In honor of its new release Permalight, I got back to thinking about the dark California sounds of Rogue Wave. While Bird on a Wire and a few others have stayed in my playlists over the years, I forgot what enjoyable albums Rogue Wave used to produce.
(Whoops, did I reveal too much about my feelings for the un-Sub Pop, Owl City-esque Permalight?)
Before Jennifer Aniston movie appearances, The O.C soundtracks, and family sitcoms, the intimate and acoustic sounds of Out of the Shadow showcased the raw talent and vocals of Rogue. But the band didnt get much attention when it first released Out of the Shadow on a private label. While The Postal Service, Iron & Wine, and The Shins were reviving Sub Pop with new releases in 2003, Rogue Wave got lost in the mix. Sub Pop brought the band alive in 2004 when it re-released the album (pretty good for a group whose founder was just trying something new after losing his job in the dot-com bust), but Descended Like Vultures brought the band to a whole new level.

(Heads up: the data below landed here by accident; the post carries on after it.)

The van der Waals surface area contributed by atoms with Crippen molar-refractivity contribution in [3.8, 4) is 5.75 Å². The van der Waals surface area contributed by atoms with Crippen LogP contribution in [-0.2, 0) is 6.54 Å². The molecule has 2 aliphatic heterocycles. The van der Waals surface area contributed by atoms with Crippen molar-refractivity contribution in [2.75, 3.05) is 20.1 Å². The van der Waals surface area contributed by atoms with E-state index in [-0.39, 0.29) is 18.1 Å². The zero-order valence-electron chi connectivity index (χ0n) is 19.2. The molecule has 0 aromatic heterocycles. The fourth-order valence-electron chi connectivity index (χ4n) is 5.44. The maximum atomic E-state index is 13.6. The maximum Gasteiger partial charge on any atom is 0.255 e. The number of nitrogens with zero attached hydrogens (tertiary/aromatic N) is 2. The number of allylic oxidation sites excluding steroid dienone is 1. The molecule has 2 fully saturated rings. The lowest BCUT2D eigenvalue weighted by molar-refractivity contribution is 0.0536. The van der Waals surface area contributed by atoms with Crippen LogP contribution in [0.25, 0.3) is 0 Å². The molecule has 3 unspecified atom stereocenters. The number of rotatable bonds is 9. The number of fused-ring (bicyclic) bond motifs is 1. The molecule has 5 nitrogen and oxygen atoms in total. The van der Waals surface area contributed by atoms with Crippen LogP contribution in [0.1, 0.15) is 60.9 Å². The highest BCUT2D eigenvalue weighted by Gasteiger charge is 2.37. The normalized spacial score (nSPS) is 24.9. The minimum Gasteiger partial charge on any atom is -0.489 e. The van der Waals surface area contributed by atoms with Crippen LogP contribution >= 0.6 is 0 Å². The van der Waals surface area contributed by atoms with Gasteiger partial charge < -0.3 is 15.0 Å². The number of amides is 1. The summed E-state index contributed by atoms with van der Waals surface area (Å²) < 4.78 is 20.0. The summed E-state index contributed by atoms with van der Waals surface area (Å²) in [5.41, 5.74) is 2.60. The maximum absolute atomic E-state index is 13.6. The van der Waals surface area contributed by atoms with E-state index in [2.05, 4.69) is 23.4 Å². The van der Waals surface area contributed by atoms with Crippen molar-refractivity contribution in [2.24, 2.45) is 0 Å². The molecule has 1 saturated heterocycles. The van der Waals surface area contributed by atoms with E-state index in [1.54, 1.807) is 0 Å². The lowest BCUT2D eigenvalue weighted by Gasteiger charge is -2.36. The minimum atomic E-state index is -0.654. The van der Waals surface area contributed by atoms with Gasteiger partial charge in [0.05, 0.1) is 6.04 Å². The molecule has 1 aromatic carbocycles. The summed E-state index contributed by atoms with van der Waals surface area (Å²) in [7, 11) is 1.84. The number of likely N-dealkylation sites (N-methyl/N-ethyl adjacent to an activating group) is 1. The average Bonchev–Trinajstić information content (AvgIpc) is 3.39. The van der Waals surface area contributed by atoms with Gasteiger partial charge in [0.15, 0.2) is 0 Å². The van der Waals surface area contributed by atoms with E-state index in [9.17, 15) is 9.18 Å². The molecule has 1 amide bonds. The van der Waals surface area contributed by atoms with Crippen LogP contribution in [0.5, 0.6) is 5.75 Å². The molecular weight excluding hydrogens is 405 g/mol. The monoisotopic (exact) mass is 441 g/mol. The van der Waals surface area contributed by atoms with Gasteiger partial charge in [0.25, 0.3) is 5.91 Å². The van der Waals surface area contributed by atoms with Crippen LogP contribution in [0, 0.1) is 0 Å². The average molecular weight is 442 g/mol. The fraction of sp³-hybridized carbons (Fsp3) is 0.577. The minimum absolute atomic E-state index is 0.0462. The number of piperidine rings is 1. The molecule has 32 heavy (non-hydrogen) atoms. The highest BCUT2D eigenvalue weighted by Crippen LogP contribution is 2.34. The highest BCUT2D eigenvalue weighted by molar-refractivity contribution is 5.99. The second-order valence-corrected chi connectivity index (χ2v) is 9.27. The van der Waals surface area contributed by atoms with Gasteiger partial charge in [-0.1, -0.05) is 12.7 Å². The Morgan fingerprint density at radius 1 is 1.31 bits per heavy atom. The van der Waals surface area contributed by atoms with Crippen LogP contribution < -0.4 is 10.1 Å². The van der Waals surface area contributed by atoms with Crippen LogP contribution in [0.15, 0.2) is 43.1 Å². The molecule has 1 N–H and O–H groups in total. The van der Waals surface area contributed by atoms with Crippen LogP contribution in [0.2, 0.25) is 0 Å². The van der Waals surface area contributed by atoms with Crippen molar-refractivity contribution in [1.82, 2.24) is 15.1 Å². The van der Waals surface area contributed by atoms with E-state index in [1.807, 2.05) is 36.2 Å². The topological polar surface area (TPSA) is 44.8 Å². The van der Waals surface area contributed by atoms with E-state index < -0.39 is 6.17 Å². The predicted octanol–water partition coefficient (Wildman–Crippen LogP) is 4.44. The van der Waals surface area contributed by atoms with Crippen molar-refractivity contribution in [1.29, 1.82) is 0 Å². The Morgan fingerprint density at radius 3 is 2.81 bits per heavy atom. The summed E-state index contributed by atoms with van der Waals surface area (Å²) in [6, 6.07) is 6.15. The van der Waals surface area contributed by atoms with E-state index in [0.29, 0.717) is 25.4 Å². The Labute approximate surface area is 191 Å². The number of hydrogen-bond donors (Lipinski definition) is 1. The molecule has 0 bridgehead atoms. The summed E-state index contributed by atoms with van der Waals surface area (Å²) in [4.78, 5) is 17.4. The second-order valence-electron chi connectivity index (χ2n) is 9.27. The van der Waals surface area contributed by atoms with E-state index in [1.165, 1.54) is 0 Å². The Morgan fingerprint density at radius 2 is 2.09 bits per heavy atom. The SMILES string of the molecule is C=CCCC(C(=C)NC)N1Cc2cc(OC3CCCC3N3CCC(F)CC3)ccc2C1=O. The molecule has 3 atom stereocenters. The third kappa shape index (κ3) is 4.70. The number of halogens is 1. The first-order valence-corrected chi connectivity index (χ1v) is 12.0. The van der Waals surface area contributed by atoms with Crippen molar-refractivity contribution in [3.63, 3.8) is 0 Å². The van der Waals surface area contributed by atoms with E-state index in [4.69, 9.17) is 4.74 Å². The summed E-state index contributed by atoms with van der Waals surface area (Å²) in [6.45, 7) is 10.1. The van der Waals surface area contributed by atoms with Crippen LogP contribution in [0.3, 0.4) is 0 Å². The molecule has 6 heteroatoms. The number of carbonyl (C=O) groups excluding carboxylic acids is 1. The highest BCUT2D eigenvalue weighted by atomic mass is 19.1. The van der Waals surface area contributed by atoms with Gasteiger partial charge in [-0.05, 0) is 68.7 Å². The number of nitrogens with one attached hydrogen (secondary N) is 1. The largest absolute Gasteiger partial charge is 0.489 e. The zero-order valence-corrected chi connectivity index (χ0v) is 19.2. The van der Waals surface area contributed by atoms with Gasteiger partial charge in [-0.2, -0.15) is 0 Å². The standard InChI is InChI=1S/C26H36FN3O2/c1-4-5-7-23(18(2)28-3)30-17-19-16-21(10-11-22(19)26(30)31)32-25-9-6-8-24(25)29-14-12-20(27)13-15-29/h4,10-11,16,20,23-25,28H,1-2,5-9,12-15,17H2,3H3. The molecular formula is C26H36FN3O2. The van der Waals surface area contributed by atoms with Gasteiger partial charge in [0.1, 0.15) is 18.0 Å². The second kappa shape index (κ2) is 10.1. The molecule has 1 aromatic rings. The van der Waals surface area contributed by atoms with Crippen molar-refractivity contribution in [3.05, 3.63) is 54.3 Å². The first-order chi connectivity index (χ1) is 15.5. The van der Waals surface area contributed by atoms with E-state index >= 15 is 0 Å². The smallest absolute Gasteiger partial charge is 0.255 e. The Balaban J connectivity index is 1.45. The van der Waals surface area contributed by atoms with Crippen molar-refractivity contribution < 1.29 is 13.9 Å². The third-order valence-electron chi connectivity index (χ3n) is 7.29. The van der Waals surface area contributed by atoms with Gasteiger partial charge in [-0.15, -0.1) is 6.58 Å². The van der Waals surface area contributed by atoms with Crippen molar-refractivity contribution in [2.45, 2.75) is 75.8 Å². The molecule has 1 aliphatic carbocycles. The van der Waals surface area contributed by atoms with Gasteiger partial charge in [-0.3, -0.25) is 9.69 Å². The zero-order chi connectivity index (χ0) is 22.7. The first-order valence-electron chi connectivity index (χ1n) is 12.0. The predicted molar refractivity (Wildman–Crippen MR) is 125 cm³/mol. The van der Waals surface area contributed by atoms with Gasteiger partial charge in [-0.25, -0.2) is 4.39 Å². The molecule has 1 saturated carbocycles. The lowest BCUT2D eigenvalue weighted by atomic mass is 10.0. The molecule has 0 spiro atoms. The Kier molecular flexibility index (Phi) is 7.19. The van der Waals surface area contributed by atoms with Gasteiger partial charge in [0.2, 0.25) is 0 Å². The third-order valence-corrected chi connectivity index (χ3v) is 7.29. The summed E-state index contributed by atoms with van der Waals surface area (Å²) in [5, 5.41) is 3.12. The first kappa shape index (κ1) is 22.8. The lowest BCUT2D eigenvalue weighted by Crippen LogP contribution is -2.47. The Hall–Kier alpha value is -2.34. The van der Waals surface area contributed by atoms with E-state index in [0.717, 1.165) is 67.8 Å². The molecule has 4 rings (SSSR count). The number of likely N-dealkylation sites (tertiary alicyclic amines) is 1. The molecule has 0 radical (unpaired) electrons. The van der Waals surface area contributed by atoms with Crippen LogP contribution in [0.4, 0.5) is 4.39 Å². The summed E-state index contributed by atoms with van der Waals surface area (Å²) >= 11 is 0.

The more ambitious sound of Descended Like Vultures came in 2005. A fully formed band and collaborative production brought a louder and fuller sound than that on Out of the Shadow. This new bold sound brought tracks such as Publish My Love and the humming electric guitar of Bird on a Wire. The strumming acoustic guitar stayed with Descended Like Vultures for some tracks such as California, but more electric and a Hammond B3 organ were thrown in.
But its Zach Rogues voice that has remained consistent throughout. His California-style tenor wrapped into Gene Parks viola and Evan Farrells Wurlitzer in Catform create Rogue Waves memorable surfer-happy, yet depressive-style vocals while the voice-filtered 10:1 is carried with heavy drums and a textured layer of keys, organ, and intense sound.
The good thing about an extensive iTunes and LaLa library is we can always go back and revisit the good ol days.